GOOD FORTUNE FOODS by ROBIN C HOTZ i n o ff • I l lust rat i o n s by Bam b i E D LUN D


ll the food superstitions in the quiz (opposite page) are truly documented superstitions, except for 2b, the one about wealth, fat and bacon, which I made up. But that’s

the thing with these customs—they had to start somewhere, and surely that means somewhere random. For instance, an Orthodox Jewish housewife will swing a live chicken around her head before Yom Kippur, in the hope that it will absorb her sins pre-

would break out. Before the first sip of wine, you were to spill a

atonement. Did this commandment emanate from God? Is it men-

drop on the earth, unless you were drinking in a city apartment

tioned in the Bible? No. It came from Rabbis With Too Much Time

and there was no earth, in which case you were excused and your

On Their Hands, and if they could push through such a ludicrous

luck held. The last step of eating a soft-boiled egg was to poke

policy, there’s hope for me.

a hole in the bottom of the eggshell. No one explained it at the

Perhaps someday the pig/bacon/wealth superstition will be

time, but I now know it lets the devil out, and that the custom

accepted as culinary peasant wisdom and I will have been the

can be traced to the British Isles, where the devil appears more

original peasant—a job for which I have the right DNA.

often at breakfast than he does in, say, Corsica, where he carries off anyone who falls asleep under a fig tree. (Fig-tree sleeping is an evening activity, right?) I don’t know who started it, but whenever Yorkshire pudding was served, Aunt Cookie and my father threw squares of it at each other, aiming for the face. A direct hit meant at least a month of good luck. But even if it didn’t make its target, it was hilarious

The Russian-Jewish side of my family was full of food tics.

for toddlers, until they found out that throwing food, like voting,

(The Irish Catholic side was more interested in drinking.) On

is a privilege reserved for adults. Both Aunt Cookie and my dad,

New Year’s Eve, for a good luck reset, we ate pickled herring in

having eaten the single olive of mortality, are no longer around

cream sauce. I had to pay Aunt Cookie one cent for the Chinese

to explain this stuff, leaving adults like me to carry on traditions.

cooking cleaver she gave me as a wedding present, because a

Sure, they’re ridiculous, but I do it. I carry on.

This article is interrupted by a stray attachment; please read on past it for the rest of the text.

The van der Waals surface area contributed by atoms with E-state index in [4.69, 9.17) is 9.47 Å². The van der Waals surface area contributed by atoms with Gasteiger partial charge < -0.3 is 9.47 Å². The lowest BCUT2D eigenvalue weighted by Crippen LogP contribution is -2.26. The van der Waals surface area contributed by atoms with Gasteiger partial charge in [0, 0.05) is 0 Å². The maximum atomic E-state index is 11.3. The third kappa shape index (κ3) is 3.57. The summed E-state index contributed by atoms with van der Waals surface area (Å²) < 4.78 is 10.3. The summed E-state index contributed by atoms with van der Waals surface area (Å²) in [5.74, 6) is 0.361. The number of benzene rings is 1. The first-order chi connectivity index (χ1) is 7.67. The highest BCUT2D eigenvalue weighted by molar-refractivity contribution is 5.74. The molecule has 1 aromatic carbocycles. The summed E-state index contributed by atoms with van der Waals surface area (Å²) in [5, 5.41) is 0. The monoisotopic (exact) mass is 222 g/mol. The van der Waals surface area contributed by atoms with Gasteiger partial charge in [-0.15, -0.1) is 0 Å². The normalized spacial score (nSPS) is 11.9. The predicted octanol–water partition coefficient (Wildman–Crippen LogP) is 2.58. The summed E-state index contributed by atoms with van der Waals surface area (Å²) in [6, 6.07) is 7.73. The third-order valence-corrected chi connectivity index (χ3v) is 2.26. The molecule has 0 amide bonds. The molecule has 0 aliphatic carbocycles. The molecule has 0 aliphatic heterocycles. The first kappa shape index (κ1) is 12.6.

knife must never be a gift. That would be wicked bad luck, as

I try to peel oranges so that the peel comes off in one long

they say in Maine, just like painting a boat blue, or, to get back to

strip, which I then throw on the floor, where the shape it assumes

food, bringing a banana on board a ship, let alone a whole cargo of

might…must!…correspond to the first letter of my true love’s

them, which pretty much guarantees a shipwreck or pirate attack.

name. (Don’t try this with a satsuma unless your true love’s name

My father—who lived on a boat, in case you need the continu-

begins with a comma.) And I cheat at turkey-wishbone pulling. I

ity spelled out—believed that good fortune should be celebrated

can’t say how, but I really need to win. It’s very important that I

with a New York strip steak cooked medium-rare, and that if you

get my wish, which I also can’t reveal. Usually it works, but just

failed to observe this custom, Dionysus would get mad and with-

to be safe, especially at this time of year, I make sure my diet

hold future hedonistic pleasure. Dad also believed in the inherent

contains adequate bacon, which adds crunchy richness to life, as

luck of the spring day upon which the Sabrett hot dog cart first

everyone knows. Or will, eventually.

appeared on the shoulder of the Sunrise Highway. And further,

Happy New Year!

that whoever finished their spring hot dog first should get a bite of everyone else’s. Bad luck for you if you didn’t feel like sharing. In his family, if you spilled salt, you threw a pinch over your left shoulder to keep away miscellaneous bad spirits. You never handed the salt to another person—within minutes, an argument




what I use and why

The Kindest Cut by K r i st i W i l l i s • P h oto g r ap h y by J e n n a N o e l


’m staring at a package containing my birthday present, puz-

might even say it is ugly—but the blade is as sharp as a sword and

zling over the cryptic note from my stepmother. “One of

the weight balances perfectly in your hand.

these is your gift; the other is just yours. You’ll know the

Every weekend, I watched my father take out his sharpening steel and hone the blade for the work ahead. He stood in the mid-

difference.” I rip open the box like an impatient six-year-old and find a

dle of our open kitchen following whatever football game or John